How will COVID-19 mass vaccination sites in England work?

The first mass vaccination sites in England open their doors this week. GPonline explains how the new centres will fit in with the programme in primary care.

The first patients receive their vaccination at the Epsom Racecourse vaccination site on Monday (Photo: Dominic Lipinski/Getty Images)
The first patients receive their vaccination at the Epsom Racecourse vaccination site on Monday (Photo: Dominic Lipinski/Getty Images)

On Monday 11 January NHS England opened seven 'large scale' vaccination sites, which it says will offer a 'convenient alternative to GP-led and hospital services'.

The sites will be vaccinating patients who are aged 80 and over, as well as health and social care staff. NHS England is sending out letters to more than 600,000 patients aged over 80 who live up to a 45-minute drive from the centres inviting them to book an appointment for the jab.

The seven sites are:

  • Excel Centre in London
  • Ashton Gate in Bristol
  • Epsom racecourse in Surrey
  • Millennium Point in Birmingham
  • Robertson House in Stevenage, Hertfordshire
  • Etihad Tennis Club in Manchester
  • The Centre for Life in Newcastle upon Tyne

For the first few days the centres will gradually build up capacity and test their systems, but eventually they will be operating 8am-8pm, seven days a week.

NHS England has said the sites will be able to vaccinate tens of thousands of patients each week when they are fully up and running and will be able to scale 'up and down according to vaccine supplies and demand'.

According to the government's COVID-19 vaccination plan there will eventually be 50 mass vaccination sites across the country.

How does this fit in with primary care vaccinations?

NHS England has stressed that the new sites will work 'hand in hand' with GP-led and hospital sites with the aim of offering the vaccine to everyone in the top four priority cohorts. The government has said that everyone in these groups who wants a jab will have had one by the middle of February.

Invitation letters have been sent to patients over 80 who have not already received a vaccine. NHS England has said that the letters explain that if patients have been contacted by their GP and already have an appointment booked with their practice vaccination site they should continue with this appointment.

However, GPs have reported that the letters have caused significant confusion for patients who already had an appointment booked with their local PCN vaccination site.

Despite the new centres opening, NHS England has said that it still expects that GP-led services will deliver most of the country's COVID-19 vaccinations.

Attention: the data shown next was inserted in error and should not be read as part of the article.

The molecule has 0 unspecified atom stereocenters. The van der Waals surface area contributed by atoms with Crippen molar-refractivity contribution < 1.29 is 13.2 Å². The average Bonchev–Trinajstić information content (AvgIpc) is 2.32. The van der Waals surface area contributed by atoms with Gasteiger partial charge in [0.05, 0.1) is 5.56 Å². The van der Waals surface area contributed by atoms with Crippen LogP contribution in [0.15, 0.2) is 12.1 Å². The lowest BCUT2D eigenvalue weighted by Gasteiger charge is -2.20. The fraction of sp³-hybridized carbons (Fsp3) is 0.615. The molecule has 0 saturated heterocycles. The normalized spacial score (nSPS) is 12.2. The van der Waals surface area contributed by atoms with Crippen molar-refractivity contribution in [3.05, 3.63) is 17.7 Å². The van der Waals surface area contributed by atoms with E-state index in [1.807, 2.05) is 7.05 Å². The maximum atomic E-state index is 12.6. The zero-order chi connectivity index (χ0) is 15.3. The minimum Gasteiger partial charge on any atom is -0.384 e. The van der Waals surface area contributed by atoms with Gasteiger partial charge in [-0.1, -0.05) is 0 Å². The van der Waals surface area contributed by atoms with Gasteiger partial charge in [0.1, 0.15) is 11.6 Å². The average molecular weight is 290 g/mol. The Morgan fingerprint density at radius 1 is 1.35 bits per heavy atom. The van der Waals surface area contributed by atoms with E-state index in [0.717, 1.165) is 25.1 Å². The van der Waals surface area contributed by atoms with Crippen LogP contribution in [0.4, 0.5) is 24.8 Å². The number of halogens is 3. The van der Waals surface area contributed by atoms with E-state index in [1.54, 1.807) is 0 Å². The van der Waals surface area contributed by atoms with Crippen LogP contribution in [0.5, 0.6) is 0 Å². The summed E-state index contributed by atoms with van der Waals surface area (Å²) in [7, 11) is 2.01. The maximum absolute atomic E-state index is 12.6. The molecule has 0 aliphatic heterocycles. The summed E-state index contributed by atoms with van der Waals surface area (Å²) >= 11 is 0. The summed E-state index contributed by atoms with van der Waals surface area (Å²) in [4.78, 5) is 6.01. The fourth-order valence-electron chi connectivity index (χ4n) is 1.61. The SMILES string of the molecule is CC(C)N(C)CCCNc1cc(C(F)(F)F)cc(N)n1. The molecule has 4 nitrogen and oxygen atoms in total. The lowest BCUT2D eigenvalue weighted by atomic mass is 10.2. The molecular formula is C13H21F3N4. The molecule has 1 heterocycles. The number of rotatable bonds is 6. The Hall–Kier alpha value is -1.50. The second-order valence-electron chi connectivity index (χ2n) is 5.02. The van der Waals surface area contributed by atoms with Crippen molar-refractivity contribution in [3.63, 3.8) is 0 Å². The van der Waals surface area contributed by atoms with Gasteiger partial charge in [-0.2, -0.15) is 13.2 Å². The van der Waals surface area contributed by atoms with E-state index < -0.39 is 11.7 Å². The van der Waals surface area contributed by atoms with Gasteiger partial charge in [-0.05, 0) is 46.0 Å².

How do patients book appointments?

If patients do decide to book an appointment at one of the mass vaccination sites they can do this via a new online booking service at http://www.nhs.uk/covid-vaccination. Patients will also be able to book on the phone by calling 119, although they are warned that the phone lines will probably be busy.

This new booking service will also be used for patients to book vaccinations at community pharmacy sites when they join the programme.

Only people who have received a letter will be able to book an appointment via the service.

Who will be staffing the vaccination centres?

NHS England has said that the centres will be the first places to use people who have volunteered to help with the vaccination programme, which include those from St John Ambulance and the NHS Volunteer Responder scheme. NHS staff will also be working at the site.

The St John Ambulance volunteers will either be trained vaccinators, post-vaccination observers or patient advocates, while the NHS Volunteer Responders will be taking on steward roles.

It is also expected that retired clinicians who have volunteered to help with the programme will be working as vaccinators at the sites.

Bookings will be staggered to enable social distancing and a 15-minute observation period. NHS England has said that those who are vaccinated should be in and out of the centres in less than an hour.

What do GPs need to do?

GPs have been asked to ensure vaccination records are kept up to date because the list of people sent invites to the mass vaccination centres will come from GP records.

An NHS England primary care bulletin, sent to practices on 10 January, said that it appreciated that contacting patients about the mass vaccination centres was happening at the same time as PCN sites were contacting them. But it added that this was n'ecessary to be able to drive through the vaccination programme at pace'.

Further information sent to practices from NHS England also provides advice on how to respond to patients contacting their practice about the letter. It recommends that practices advise patients that they 'take the first opportunity' to get their COVID-19 vaccination.

However, patients are entitled to wait until they can be vaccinated at their GP-led site if they would rather do this. Practices have been advised to warn patients that this may mean they need to wait longer to be vaccinated if they do this.

NHS England has also provided additional information that practices can include on their websites explaining the role of vaccination centres if they have one in their area, and answers to a list of questions that patients may have.

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